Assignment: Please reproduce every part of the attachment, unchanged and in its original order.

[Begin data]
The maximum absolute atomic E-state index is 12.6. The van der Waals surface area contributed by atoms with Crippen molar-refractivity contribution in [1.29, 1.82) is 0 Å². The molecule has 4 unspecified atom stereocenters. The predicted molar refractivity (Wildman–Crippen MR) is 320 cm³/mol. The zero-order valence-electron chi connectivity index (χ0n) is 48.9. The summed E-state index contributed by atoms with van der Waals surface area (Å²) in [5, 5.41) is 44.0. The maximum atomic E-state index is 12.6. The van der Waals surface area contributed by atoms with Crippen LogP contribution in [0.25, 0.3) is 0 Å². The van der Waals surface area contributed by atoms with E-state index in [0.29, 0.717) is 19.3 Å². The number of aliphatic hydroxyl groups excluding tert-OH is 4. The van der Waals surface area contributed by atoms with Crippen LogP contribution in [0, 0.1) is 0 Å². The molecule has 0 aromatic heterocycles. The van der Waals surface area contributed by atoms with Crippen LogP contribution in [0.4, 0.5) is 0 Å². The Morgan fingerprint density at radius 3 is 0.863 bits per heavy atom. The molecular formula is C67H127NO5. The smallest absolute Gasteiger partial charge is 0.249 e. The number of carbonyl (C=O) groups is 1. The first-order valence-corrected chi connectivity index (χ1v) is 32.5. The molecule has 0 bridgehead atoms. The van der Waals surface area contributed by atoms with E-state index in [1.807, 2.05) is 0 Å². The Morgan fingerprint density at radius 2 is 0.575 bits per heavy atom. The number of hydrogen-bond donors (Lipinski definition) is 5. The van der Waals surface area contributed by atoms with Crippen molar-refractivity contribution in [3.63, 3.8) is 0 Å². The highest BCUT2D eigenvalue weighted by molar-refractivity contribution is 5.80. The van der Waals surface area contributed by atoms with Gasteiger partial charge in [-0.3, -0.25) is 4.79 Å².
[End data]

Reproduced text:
The maximum absolute atomic E-state index is 12.6. The van der Waals surface area contributed by atoms with Crippen molar-refractivity contribution in [1.29, 1.82) is 0 Å². The molecule has 4 unspecified atom stereocenters. The predicted molar refractivity (Wildman–Crippen MR) is 320 cm³/mol. The zero-order valence-electron chi connectivity index (χ0n) is 48.9. The summed E-state index contributed by atoms with van der Waals surface area (Å²) in [5, 5.41) is 44.0. The maximum atomic E-state index is 12.6. The van der Waals surface area contributed by atoms with Crippen LogP contribution in [0.25, 0.3) is 0 Å². The van der Waals surface area contributed by atoms with E-state index in [0.29, 0.717) is 19.3 Å². The number of aliphatic hydroxyl groups excluding tert-OH is 4. The van der Waals surface area contributed by atoms with Crippen LogP contribution in [0, 0.1) is 0 Å². The molecule has 0 aromatic heterocycles. The van der Waals surface area contributed by atoms with Crippen LogP contribution in [0.4, 0.5) is 0 Å². The Morgan fingerprint density at radius 3 is 0.863 bits per heavy atom. The molecular formula is C67H127NO5. The smallest absolute Gasteiger partial charge is 0.249 e. The number of carbonyl (C=O) groups is 1. The first-order valence-corrected chi connectivity index (χ1v) is 32.5. The molecule has 0 bridgehead atoms. The van der Waals surface area contributed by atoms with E-state index in [1.807, 2.05) is 0 Å². The Morgan fingerprint density at radius 2 is 0.575 bits per heavy atom. The number of hydrogen-bond donors (Lipinski definition) is 5. The van der Waals surface area contributed by atoms with Crippen molar-refractivity contribution in [3.63, 3.8) is 0 Å². The highest BCUT2D eigenvalue weighted by molar-refractivity contribution is 5.80. The van der Waals surface area contributed by atoms with Gasteiger partial charge in [-0.3, -0.25) is 4.79 Å².